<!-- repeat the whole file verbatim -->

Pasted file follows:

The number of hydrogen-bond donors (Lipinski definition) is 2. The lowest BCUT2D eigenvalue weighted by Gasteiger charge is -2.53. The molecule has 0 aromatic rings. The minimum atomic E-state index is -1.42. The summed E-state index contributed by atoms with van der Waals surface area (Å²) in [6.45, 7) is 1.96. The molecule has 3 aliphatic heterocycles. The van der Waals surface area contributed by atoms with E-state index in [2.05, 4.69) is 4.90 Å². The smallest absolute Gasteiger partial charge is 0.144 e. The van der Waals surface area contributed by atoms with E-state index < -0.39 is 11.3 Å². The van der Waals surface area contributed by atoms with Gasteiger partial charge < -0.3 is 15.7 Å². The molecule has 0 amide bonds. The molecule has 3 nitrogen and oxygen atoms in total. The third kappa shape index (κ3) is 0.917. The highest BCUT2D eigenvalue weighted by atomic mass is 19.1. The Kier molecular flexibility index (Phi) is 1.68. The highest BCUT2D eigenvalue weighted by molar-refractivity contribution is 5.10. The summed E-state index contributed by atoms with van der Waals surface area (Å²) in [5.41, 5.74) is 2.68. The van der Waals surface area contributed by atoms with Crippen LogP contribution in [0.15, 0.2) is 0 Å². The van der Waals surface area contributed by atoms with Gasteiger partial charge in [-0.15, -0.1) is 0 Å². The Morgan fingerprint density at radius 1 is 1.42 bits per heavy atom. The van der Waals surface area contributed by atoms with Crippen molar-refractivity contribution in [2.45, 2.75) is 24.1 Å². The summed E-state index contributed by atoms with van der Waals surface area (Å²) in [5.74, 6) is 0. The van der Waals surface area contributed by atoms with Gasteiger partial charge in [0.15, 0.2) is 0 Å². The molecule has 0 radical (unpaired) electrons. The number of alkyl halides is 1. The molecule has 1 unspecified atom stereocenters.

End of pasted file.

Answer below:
The number of hydrogen-bond donors (Lipinski definition) is 2. The lowest BCUT2D eigenvalue weighted by Gasteiger charge is -2.53. The molecule has 0 aromatic rings. The minimum atomic E-state index is -1.42. The summed E-state index contributed by atoms with van der Waals surface area (Å²) in [6.45, 7) is 1.96. The molecule has 3 aliphatic heterocycles. The van der Waals surface area contributed by atoms with E-state index in [2.05, 4.69) is 4.90 Å². The smallest absolute Gasteiger partial charge is 0.144 e. The van der Waals surface area contributed by atoms with E-state index < -0.39 is 11.3 Å². The van der Waals surface area contributed by atoms with Gasteiger partial charge < -0.3 is 15.7 Å². The molecule has 0 amide bonds. The molecule has 3 nitrogen and oxygen atoms in total. The third kappa shape index (κ3) is 0.917. The highest BCUT2D eigenvalue weighted by atomic mass is 19.1. The Kier molecular flexibility index (Phi) is 1.68. The highest BCUT2D eigenvalue weighted by molar-refractivity contribution is 5.10. The summed E-state index contributed by atoms with van der Waals surface area (Å²) in [5.41, 5.74) is 2.68. The van der Waals surface area contributed by atoms with Crippen LogP contribution in [0.15, 0.2) is 0 Å². The van der Waals surface area contributed by atoms with Gasteiger partial charge in [-0.15, -0.1) is 0 Å². The Morgan fingerprint density at radius 1 is 1.42 bits per heavy atom. The van der Waals surface area contributed by atoms with Crippen molar-refractivity contribution in [2.45, 2.75) is 24.1 Å². The summed E-state index contributed by atoms with van der Waals surface area (Å²) in [5.74, 6) is 0. The van der Waals surface area contributed by atoms with Gasteiger partial charge in [0.15, 0.2) is 0 Å². The molecule has 0 radical (unpaired) electrons. The number of alkyl halides is 1. The molecule has 1 unspecified atom stereocenters.